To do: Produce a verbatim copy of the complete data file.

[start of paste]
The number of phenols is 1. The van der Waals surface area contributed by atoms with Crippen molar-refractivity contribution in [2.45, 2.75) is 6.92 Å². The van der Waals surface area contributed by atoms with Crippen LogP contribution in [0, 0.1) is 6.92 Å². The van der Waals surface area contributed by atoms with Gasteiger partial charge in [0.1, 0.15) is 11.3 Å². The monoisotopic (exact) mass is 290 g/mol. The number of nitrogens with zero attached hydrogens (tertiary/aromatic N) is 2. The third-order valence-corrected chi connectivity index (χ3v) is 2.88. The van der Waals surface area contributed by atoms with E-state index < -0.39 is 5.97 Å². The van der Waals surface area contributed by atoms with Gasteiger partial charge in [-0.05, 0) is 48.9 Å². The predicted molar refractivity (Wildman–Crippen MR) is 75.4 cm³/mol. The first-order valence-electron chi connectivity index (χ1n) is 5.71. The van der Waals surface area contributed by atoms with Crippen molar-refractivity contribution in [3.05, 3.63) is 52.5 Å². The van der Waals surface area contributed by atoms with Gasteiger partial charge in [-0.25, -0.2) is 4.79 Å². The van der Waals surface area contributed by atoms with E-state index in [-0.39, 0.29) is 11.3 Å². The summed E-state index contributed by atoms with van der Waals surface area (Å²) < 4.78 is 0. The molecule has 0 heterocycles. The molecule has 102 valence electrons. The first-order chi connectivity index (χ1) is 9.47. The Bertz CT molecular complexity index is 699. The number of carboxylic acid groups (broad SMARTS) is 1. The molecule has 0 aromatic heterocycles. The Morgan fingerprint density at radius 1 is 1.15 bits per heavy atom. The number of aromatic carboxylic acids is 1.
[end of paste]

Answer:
The number of phenols is 1. The van der Waals surface area contributed by atoms with Crippen molar-refractivity contribution in [2.45, 2.75) is 6.92 Å². The van der Waals surface area contributed by atoms with Crippen LogP contribution in [0, 0.1) is 6.92 Å². The van der Waals surface area contributed by atoms with Gasteiger partial charge in [0.1, 0.15) is 11.3 Å². The monoisotopic (exact) mass is 290 g/mol. The number of nitrogens with zero attached hydrogens (tertiary/aromatic N) is 2. The third-order valence-corrected chi connectivity index (χ3v) is 2.88. The van der Waals surface area contributed by atoms with E-state index < -0.39 is 5.97 Å². The van der Waals surface area contributed by atoms with Gasteiger partial charge in [-0.05, 0) is 48.9 Å². The predicted molar refractivity (Wildman–Crippen MR) is 75.4 cm³/mol. The first-order valence-electron chi connectivity index (χ1n) is 5.71. The van der Waals surface area contributed by atoms with Crippen molar-refractivity contribution in [3.05, 3.63) is 52.5 Å². The van der Waals surface area contributed by atoms with Gasteiger partial charge in [-0.25, -0.2) is 4.79 Å². The van der Waals surface area contributed by atoms with E-state index in [-0.39, 0.29) is 11.3 Å². The summed E-state index contributed by atoms with van der Waals surface area (Å²) < 4.78 is 0. The molecule has 0 heterocycles. The molecule has 102 valence electrons. The first-order chi connectivity index (χ1) is 9.47. The Bertz CT molecular complexity index is 699. The number of carboxylic acid groups (broad SMARTS) is 1. The molecule has 0 aromatic heterocycles. The Morgan fingerprint density at radius 1 is 1.15 bits per heavy atom. The number of aromatic carboxylic acids is 1.